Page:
After fielding yet another media call about the supposed “dismantling” of the CIA by the Church Committee, I feel moved to systematically address the neoconservative assumptions that dominate the current debate. In 1975, staffers in the Gerald Ford White House, most notably chief of staff Dick Cheney, started an organized effort to spin the press coverage of Senator Frank Church’s investigation of the CIA.
The talking points of the Ford administration are now taken as gospel truth. This is not just a matter of historical accuracy; it’s directly relevant to the current discussion. Because if the Church Committee did destroy the CIA, then we can say that “history tells us” that all CIA investigations are inherently destructive and will endanger our safety.
So, let’s look at the record. Right after Watergate, Senator Church’s Senate Select Committee to Investigate Government Operations with Respect to Intelligence Activities launched a massive inquiry into past crimes of the CIA and FBI. Despite the heated rhetoric you hear these days, it did not do certain things.
1. The Church Committee did not dismantle the CIA.
The committee revealed that the CIA had committed crimes and abuses of power, including mail opening, wiretapping, illegal spying on American citizens in the United States, and assassination plots against foreign leaders. Thanks to the Church Committee, we now know that the CIA engaged mafia dons to stab, poison, shoot, and blow up Fidel Castro; that it tried to poison Patrice Lumumba’s toothpaste; and that it hired goons to kidnap the general in Chile who was trying to uphold his country’s constitutional democracy and thus stood in the way of a US-backed coup. (He was killed in the course of the kidnapping.) The committee also revealed the FBI’s infamous COINTELPRO program, including the harassment of Martin Luther King, Jr.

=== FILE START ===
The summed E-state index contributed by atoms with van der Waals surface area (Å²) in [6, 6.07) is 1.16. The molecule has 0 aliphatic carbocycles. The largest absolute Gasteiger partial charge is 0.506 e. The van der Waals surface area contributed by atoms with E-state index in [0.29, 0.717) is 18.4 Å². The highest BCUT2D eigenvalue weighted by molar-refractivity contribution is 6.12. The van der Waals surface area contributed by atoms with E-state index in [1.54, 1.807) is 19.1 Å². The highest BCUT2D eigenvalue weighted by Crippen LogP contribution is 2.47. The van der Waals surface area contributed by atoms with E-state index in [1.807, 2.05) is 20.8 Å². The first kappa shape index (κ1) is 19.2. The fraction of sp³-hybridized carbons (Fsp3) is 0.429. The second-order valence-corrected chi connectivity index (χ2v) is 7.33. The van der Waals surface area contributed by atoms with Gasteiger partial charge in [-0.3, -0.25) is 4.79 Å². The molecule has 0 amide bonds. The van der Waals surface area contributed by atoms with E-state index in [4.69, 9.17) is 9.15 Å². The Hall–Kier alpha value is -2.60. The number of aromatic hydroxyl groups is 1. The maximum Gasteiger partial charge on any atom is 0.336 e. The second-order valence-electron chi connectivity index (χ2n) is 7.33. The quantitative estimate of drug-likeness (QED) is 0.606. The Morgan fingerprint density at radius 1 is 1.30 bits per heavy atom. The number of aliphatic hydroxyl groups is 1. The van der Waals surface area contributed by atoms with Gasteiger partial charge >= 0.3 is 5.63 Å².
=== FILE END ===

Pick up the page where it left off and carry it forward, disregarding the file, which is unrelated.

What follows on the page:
As a result of the committee’s investigation, Congress passed the Foreign Intelligence Surveillance Act (FISA), which requires warrants for wiretapping, and created the Senate Intelligence Committee. FISA did not destroy the CIA; it merely required intelligence agencies to explain to a top-secret panel why they wanted to wiretap people in the United States, thus avoiding the bad old days when J. Edgar Hoover and Richard Nixon listened to the phone conversations of anyone who had the nerve to criticize them. The creation of the Senate Intelligence Committee actually laid the foundation for reducing the number of oversight committees; there were eight congressional committees with jurisdiction over the CIA in 1976, but only two – one intelligence committee in each house – after 1980. So, it’s hard to see how this legacy amounts to “dismantling” the CIA.
2. The Church Committee did not prompt the firing of hundreds of CIA agents.
It was Jimmy Carter’s CIA director, Admiral Stansfield Turner, not the committee, who cut 800 positions from the covert operations side of the agency. The positions were eliminated mostly through attrition. Though he only fired 17 people, this episode is often exaggerated by agency supporters and falsely attributed to the influence of the Church Committee.
3. The Church Committee did not name or cause the deaths of CIA agents.
The committee named only the highest-level officials, whose names were known to everyone. Some extreme anti-CIA activists did publish lists of the names of agents in the field, and as a result, terrorists killed the CIA station chief in Athens, Richard Welch. The Ford administration, led by Cheney, waved the bloody shirt and implied that the committee had been responsible for Welch’s death, but even CIA officials themselves later admitted that this was just spin.
4. The Church Committee was not an unambiguous victory for liberals.
As I argue in Real Enemies, after forcing the nation to confront its past, Church found that he had strengthened a trend he abhorred: the ultra-right, libertarian rejection of all governmental authority. The percentage of Americans who said they distrusted the government actually increased during and after Church’s investigation. Still, the senator was certain he had done the right thing. “We must never become weary of being vigilant,” he said. “We dare not shrink from another redemptive investigation.”
If Frank Church and his colleagues did not destroy the CIA, then what did they do? They revealed that our nation had made mistakes, in hopes that we would not repeat them. They proved that we do indeed live in a constitutional democracy, where the rule of law is (eventually) respected. And they pushed Dick Cheney over the edge, convincing him that Democrats are America-hating traitors who will stop at nothing to undermine our nation’s defenses.